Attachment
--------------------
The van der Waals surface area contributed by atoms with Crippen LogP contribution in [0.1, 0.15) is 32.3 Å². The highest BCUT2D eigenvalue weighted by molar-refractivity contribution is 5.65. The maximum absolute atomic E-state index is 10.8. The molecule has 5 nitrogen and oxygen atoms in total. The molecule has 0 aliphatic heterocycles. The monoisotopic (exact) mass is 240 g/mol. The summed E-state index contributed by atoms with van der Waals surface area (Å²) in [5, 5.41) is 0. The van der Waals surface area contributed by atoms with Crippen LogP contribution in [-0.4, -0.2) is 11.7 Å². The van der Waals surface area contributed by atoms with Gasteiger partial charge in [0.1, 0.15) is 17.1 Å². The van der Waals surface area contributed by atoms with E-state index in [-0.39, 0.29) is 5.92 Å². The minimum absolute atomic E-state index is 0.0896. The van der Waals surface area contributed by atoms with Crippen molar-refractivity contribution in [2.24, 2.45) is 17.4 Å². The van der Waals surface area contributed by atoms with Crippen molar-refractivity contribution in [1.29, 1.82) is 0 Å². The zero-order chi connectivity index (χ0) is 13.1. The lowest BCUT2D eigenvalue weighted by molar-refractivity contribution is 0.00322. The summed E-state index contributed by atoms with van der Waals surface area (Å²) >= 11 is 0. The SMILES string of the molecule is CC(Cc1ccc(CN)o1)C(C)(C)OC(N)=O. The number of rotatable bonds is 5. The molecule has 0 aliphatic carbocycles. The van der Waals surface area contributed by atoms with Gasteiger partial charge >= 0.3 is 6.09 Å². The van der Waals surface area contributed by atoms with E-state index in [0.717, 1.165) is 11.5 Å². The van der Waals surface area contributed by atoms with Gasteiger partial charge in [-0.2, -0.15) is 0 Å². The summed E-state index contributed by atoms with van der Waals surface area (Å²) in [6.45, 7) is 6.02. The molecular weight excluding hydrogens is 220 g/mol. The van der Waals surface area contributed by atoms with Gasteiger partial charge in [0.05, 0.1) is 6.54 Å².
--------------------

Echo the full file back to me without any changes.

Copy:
The van der Waals surface area contributed by atoms with Crippen LogP contribution in [0.1, 0.15) is 32.3 Å². The highest BCUT2D eigenvalue weighted by molar-refractivity contribution is 5.65. The maximum absolute atomic E-state index is 10.8. The molecule has 5 nitrogen and oxygen atoms in total. The molecule has 0 aliphatic heterocycles. The monoisotopic (exact) mass is 240 g/mol. The summed E-state index contributed by atoms with van der Waals surface area (Å²) in [5, 5.41) is 0. The van der Waals surface area contributed by atoms with Crippen LogP contribution in [-0.4, -0.2) is 11.7 Å². The van der Waals surface area contributed by atoms with Gasteiger partial charge in [0.1, 0.15) is 17.1 Å². The van der Waals surface area contributed by atoms with E-state index in [-0.39, 0.29) is 5.92 Å². The minimum absolute atomic E-state index is 0.0896. The van der Waals surface area contributed by atoms with Crippen molar-refractivity contribution in [2.24, 2.45) is 17.4 Å². The van der Waals surface area contributed by atoms with Crippen molar-refractivity contribution in [1.29, 1.82) is 0 Å². The zero-order chi connectivity index (χ0) is 13.1. The lowest BCUT2D eigenvalue weighted by molar-refractivity contribution is 0.00322. The summed E-state index contributed by atoms with van der Waals surface area (Å²) >= 11 is 0. The SMILES string of the molecule is CC(Cc1ccc(CN)o1)C(C)(C)OC(N)=O. The number of rotatable bonds is 5. The molecule has 0 aliphatic carbocycles. The van der Waals surface area contributed by atoms with Gasteiger partial charge >= 0.3 is 6.09 Å². The van der Waals surface area contributed by atoms with E-state index in [0.717, 1.165) is 11.5 Å². The van der Waals surface area contributed by atoms with Gasteiger partial charge in [-0.2, -0.15) is 0 Å². The summed E-state index contributed by atoms with van der Waals surface area (Å²) in [6.45, 7) is 6.02. The molecular weight excluding hydrogens is 220 g/mol. The van der Waals surface area contributed by atoms with Gasteiger partial charge in [0.05, 0.1) is 6.54 Å².